What is it about flowers that intrigue us? Is it their intricate shapes and patterns, or their incredible variety? Is it their symbolic significance, or the way they cue our memories? For me, it’s all of these aspects.
Flowers have fascinated me since I was a child. Our family home was in a country town and my parents were very keen gardeners who grew many Australian native plants. So early on I was introduced to the large diverse families of Grevillea, Acacia, Eucalypt and Banksia.
This particular banksia attracted me for two reasons – the central position of the flower and the delicate nature of its leaves. I am a great admirer of the lighting techniques used by the German-American fashion photographer Horst P. Horst (1906-1999). This is my tribute to his photographic style.
My parents were not fanatical purists about Australian native plants, so I have memories of other exotic plants in our garden like a shady bed of Coleus (with its highly decorative variegated leaves), a trellis filled with flowering Sweet Peas, and the wafting fragrance from a Gardenia bush.
My wife Helen and I have adapted and nurtured the gardens of six homes in our time together (yes, we’ve moved a lot!). We share a love of flowers and try to grow our favourites.
Blue Himalayan Poppies
These flowers were so exotic we had to grow them! We bought the seeds via mail order and planted just one pot. We watched their growth like anxious parents. As the flower buds developed, it became a waiting game: would I be away, travelling when the flowers opened; would all its flowers appear at once? Luckily, I was at home when these blooms opened so the pot went straight into the studio, in front of the camera.
Of course like all gardeners, we can’t grow everything. So if Helen or I want to buy particular blooms we visit the Sydney Flower Market – a bustling warehouse of colour and perfume where seasonal flowers jostle for attention and florists respond with cash.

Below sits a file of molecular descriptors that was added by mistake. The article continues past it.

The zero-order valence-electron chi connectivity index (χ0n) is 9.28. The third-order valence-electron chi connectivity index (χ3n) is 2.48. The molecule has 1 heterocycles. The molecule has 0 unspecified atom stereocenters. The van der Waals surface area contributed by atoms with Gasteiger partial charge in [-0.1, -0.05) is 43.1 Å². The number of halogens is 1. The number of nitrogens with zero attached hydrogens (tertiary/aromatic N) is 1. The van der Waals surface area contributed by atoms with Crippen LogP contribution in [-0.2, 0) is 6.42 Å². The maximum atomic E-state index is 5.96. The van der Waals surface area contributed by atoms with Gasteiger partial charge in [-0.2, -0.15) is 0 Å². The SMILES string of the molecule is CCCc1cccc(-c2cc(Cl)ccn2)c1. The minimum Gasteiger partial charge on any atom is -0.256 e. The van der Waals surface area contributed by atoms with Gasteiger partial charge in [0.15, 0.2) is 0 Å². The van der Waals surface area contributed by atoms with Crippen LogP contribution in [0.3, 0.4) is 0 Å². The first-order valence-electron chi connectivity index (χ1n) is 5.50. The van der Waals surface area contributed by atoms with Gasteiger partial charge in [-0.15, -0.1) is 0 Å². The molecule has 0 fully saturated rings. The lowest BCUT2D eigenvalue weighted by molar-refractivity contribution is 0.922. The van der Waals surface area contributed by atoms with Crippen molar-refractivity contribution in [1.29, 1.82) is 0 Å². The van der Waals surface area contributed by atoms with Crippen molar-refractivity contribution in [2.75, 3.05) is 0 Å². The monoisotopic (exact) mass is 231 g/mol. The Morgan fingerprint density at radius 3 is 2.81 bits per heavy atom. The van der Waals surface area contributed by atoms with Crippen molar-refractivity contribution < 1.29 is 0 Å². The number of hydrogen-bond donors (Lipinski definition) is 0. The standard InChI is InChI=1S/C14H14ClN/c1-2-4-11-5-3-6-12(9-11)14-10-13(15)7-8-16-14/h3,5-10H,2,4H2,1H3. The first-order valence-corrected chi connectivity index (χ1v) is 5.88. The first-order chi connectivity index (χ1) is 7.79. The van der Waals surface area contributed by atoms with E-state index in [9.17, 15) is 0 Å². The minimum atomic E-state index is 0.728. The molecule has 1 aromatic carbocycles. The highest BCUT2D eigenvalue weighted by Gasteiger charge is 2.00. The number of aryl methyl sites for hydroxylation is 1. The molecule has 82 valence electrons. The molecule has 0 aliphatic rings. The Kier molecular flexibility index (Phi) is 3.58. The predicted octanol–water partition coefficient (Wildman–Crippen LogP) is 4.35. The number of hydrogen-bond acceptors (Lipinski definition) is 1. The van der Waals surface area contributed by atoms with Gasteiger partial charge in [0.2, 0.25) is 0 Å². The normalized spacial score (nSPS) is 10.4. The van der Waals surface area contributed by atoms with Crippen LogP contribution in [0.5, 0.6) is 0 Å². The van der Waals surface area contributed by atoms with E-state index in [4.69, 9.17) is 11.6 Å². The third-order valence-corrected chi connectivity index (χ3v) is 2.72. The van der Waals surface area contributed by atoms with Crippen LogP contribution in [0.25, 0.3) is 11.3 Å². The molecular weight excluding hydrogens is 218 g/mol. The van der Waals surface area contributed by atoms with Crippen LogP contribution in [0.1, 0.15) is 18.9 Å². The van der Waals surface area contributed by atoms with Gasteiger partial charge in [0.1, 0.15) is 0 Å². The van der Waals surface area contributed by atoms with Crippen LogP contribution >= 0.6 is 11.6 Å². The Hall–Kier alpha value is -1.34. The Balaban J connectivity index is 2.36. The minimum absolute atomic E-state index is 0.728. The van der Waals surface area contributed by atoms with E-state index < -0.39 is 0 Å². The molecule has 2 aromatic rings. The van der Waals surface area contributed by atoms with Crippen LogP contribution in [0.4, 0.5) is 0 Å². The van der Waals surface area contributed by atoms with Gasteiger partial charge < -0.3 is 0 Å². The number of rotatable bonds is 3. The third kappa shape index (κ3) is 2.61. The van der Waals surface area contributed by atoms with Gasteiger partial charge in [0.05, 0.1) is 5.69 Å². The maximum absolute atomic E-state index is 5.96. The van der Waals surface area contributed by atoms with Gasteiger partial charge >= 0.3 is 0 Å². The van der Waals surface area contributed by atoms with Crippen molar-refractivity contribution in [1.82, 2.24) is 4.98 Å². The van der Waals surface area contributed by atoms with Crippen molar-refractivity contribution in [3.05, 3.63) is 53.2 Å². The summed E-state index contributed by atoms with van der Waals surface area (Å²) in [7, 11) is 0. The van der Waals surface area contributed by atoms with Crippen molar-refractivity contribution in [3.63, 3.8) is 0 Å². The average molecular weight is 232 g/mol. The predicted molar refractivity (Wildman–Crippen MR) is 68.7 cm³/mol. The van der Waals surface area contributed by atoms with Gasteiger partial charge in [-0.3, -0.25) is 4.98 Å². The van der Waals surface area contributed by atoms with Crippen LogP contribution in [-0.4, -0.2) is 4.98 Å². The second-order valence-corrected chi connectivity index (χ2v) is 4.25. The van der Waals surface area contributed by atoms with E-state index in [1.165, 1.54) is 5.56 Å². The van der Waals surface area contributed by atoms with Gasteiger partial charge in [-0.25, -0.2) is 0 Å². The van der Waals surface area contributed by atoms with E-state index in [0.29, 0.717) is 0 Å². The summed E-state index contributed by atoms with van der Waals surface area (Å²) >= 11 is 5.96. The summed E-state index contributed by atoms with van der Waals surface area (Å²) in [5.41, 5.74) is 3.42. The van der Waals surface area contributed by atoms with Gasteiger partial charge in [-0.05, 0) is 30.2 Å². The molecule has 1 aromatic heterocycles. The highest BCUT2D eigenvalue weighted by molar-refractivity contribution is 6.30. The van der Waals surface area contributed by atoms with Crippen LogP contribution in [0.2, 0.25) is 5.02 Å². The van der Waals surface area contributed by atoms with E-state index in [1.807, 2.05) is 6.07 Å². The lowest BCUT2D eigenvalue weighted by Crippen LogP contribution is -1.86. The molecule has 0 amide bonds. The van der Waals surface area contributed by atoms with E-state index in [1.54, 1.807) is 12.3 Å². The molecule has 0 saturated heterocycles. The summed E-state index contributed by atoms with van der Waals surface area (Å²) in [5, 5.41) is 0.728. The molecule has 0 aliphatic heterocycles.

There is something about the way that lilies open that I find sensual and intimate. First their petals slowly part to reveal their inner sanctum. Then their stamens swell as they produce pollen. And finally their petals curl back until everything is on show.
What I love about the flower market is the variety of blooms on offer and the opportunity for me to choose the best specimens for a studio shoot. When I’m working in macro mode, the lens and lighting accentuate every crinkle and blemish. So I am always on the lookout for perfect flowers.
I’m intrigued by the translucence of petals. When I first looked into this open tulip and began positioning the camera for this close-up, I had no idea how I was going to light its beautiful interior. But once I fired up the Hosemaster and began to play with lighting positions, I realised that lighting through the petals was going to produce the most revealing shot.
Another benefit of being at a flower market is that I get to meet the actual growers. On occasions I have been invited to visit their properties so I can choose the best specimens for a studio shoot. For me, it is a real privilege to enter the grower’s world and to see the care and attention they give their crop of flowers. To be standing in the field, surrounded by the practicalities of flower-growing is such a contrast to the showy atmosphere of the florist’s shop.
I was once invited to a waratah farm. It was a crisp October morning in the Blue Mountains, west of Sydney, and the usually scraggy waratah bushes were flush with these beautiful flowers. The grower and I walked up and down the rows of bushes selecting the best blooms. This stunning specimen was the pick of the bunch. In the studio I lit the flower so it appeared to radiate its beauty.
There are other sources of flowers. I have had neighbours and friends call me to mention particular flowers in their gardens — wanting to know if I’m interested in photographing their specimens. My mentor, Robert Clark (an accomplished food photographer), grew a range of potted orchids in his backyard. One day he rang to offer me a spray of flowers. He was going on holidays and wanted me to see these blooms at their best. The next morning when I opened my front door I found a single stem of Brassia Orchids standing in a bottle of water. Rob was right – these orchids were exquisite.
In the studio, my constant quest is to try to capture the essence of a flower — to find a new way of “seeing” each bloom. The shape of these orchids suggested dancers to me — perhaps cancan dancers at the Moulin Rouge in Paris. So I chose to light the flowers from underneath, to suggest footlights in a darkened theatre.
What I find exciting about photographing flowers is the sheer diversity of subjects. There are hundreds of thousands of flowering plant species around the world and I have only just begun recording their images. My joy is finding a way of bringing these blooms into the studio and giving them the star treatment!
Most of my light paintings are available as limited edition, archival prints (see the menu heading — Prints). My watermark does not appear on purchased prints.